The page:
Batman: Nightwalker is one of DC Comics’ new Young Adult novels within their DC Icons series. I have greatly enjoyed the new trend of YA books based on comic book characters. Previously, I had read the Wonder Woman: Warbringer novel by Leigh Bardugo – also from the DC Icons series, the Lois Lane trilogy from Gwenda Bond and the Miles Morales: Spider-Man from Jason Reynolds and Marvel Comics. Needless to say, I was greatly looking forward to picking up this installment.
Batman: Nightwalker features a much younger and more vulnerable Bruce than what readers are traditionally used to. In the novel, a 17-year-old Bruce Wayne gets caught up in the terror organization called the Nightwalkers after leaving a gala and following a perpetrator in a violent car chase. As punishment, Bruce is forced by the state to complete community service with a Detective Draccon mopping the floor of Arkham Asylum. The task is terrifying from the start considering Bruce is continually cat called by inmates but is quickly kicked up a notch when the elusive known killer, Nightwalker associate, and inmate Madeleine Wallace proves to be his only hope at avoiding becoming their next target.
At the start of the book Bruce is rash, angry, and despite Alfred’s best efforts, a tad spoiled. Bruce is haunted by his parents’ death and has difficulty relating to other teens his age due to his parents’ death and it’s very public nature. Throughout the book, Bruce categorizes people because so often he has been used by friends, paparazzi, and trusted allies. His reclusive bat-like nature clearly started young. One of my favorite aspects of this book is Bruce’s vulnerability. This is a teenager who is not quite yet the Batman. He still struggles at hiding his emotions and reeling in his anger. Multiple times through the book I related to Bruce’s sheltered upbringing. I have read many Batman stories and very rarely do I relate to Bruce.
While Batman: Nightwalker is not an origin story, it is also not a Year One. We meet Bruce ten years following the murder parents while he is on the cusp of adulthood. This story acts a prequel to a Year One without being an origin story by giving us more insight into the final catalyst that pushes Bruce to pick up the cowl. He has not yet begun training to be the Dark Knight outside occasionally frequently a boxing gym.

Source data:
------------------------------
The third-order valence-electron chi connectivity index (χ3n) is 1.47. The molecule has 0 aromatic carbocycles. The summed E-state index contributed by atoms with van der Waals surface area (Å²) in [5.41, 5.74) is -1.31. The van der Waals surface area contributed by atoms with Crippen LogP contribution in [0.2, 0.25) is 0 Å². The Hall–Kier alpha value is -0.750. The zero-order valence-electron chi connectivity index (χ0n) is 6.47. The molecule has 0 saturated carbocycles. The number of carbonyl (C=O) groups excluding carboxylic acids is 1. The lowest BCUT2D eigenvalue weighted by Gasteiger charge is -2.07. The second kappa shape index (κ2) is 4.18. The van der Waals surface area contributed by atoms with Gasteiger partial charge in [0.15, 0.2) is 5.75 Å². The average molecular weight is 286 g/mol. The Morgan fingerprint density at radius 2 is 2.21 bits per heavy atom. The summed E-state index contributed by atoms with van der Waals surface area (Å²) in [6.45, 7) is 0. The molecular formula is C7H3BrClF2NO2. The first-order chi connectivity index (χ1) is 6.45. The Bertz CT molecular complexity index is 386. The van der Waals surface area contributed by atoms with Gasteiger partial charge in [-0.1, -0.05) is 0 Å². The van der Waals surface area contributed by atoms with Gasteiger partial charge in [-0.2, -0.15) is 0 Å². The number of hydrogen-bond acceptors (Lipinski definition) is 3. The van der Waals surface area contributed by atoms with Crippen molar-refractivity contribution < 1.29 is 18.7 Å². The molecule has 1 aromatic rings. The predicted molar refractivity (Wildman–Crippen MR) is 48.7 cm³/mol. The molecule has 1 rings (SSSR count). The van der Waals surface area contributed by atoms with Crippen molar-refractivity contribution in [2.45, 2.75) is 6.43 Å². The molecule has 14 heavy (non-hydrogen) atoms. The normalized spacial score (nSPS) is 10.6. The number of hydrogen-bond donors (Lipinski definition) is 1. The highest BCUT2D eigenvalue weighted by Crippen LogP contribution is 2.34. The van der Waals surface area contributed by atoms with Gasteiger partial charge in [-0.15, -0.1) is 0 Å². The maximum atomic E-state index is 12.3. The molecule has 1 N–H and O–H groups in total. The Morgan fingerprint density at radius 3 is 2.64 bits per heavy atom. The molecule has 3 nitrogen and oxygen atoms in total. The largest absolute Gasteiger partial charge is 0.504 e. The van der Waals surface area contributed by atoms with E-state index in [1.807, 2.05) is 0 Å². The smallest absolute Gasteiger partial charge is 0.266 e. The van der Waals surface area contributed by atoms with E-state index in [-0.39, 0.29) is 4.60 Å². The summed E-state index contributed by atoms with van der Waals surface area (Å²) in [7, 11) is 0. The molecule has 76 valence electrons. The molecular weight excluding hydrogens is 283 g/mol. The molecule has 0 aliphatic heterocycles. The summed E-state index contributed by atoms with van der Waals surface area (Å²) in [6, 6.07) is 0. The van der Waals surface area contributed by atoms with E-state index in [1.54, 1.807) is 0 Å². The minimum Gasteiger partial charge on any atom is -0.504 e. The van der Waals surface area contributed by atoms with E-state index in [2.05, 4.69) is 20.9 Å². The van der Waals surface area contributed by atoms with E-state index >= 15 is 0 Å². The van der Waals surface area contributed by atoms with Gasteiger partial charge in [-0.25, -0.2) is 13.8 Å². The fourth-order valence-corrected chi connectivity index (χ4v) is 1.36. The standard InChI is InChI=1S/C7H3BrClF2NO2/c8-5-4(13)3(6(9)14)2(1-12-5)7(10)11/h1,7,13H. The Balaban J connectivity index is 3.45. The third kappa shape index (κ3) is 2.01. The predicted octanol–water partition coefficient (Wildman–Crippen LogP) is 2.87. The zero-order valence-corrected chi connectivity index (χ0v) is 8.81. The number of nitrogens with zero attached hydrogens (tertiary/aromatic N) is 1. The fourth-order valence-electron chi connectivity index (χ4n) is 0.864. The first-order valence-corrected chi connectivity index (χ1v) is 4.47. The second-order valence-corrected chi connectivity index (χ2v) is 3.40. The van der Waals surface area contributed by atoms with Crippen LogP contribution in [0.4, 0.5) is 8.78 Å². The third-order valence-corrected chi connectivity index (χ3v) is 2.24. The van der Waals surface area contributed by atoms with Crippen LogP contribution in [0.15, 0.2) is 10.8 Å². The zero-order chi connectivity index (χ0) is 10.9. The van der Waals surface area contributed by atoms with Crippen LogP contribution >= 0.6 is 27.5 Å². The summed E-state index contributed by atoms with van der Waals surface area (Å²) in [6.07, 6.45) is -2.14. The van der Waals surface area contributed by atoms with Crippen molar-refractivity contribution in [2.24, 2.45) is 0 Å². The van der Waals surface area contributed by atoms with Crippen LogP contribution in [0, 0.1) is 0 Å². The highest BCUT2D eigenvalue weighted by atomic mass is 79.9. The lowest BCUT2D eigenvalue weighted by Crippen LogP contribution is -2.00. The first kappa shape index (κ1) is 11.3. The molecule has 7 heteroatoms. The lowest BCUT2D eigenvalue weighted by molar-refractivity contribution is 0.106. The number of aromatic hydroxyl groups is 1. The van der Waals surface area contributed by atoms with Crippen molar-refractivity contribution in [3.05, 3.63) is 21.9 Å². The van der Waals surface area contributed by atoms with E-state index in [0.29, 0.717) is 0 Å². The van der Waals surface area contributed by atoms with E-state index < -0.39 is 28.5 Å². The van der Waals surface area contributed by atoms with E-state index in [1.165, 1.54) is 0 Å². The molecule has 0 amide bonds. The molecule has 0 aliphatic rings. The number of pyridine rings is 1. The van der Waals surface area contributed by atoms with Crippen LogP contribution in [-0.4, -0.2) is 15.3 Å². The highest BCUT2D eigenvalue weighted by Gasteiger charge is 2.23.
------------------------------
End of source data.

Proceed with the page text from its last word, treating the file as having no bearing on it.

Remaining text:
This is the rare Batman story that focuses more on Bruce than the Bat. There are a lot of hints to his future similar to the way Smallville hinted Clark’s future. Despite being a Bruce centric story, it is not devoid of action. Lu is a charismatic writer who is able to convey the same motion and action as a comic panel. Frequently, the biggest challenge with these books is keeping them to their comic origin.
Overall, Batman: Nightwalker is a fantastic and thrilling YA novel. There were moments that felt a little unrealistic but hardly anything inexcusable considering this a world featuring superheroes. The book is written at a 6th to 8th-grade level. I was able to complete it in one day. It is more of a thriller than a detective story but does genuinely feel like a young Bruce. This book is not considered within DC Universe (comic) canon but does create an interesting elseworld tale which is what DC is most known for.
Batman: Nightwalker is available where ever books are sold.
Overall, Batman: Nightwalker is a fantastic and thrilling YA novel. There were moments that felt a little unrealistic but hardly anything inexcusable considering this a world featuring superheroes.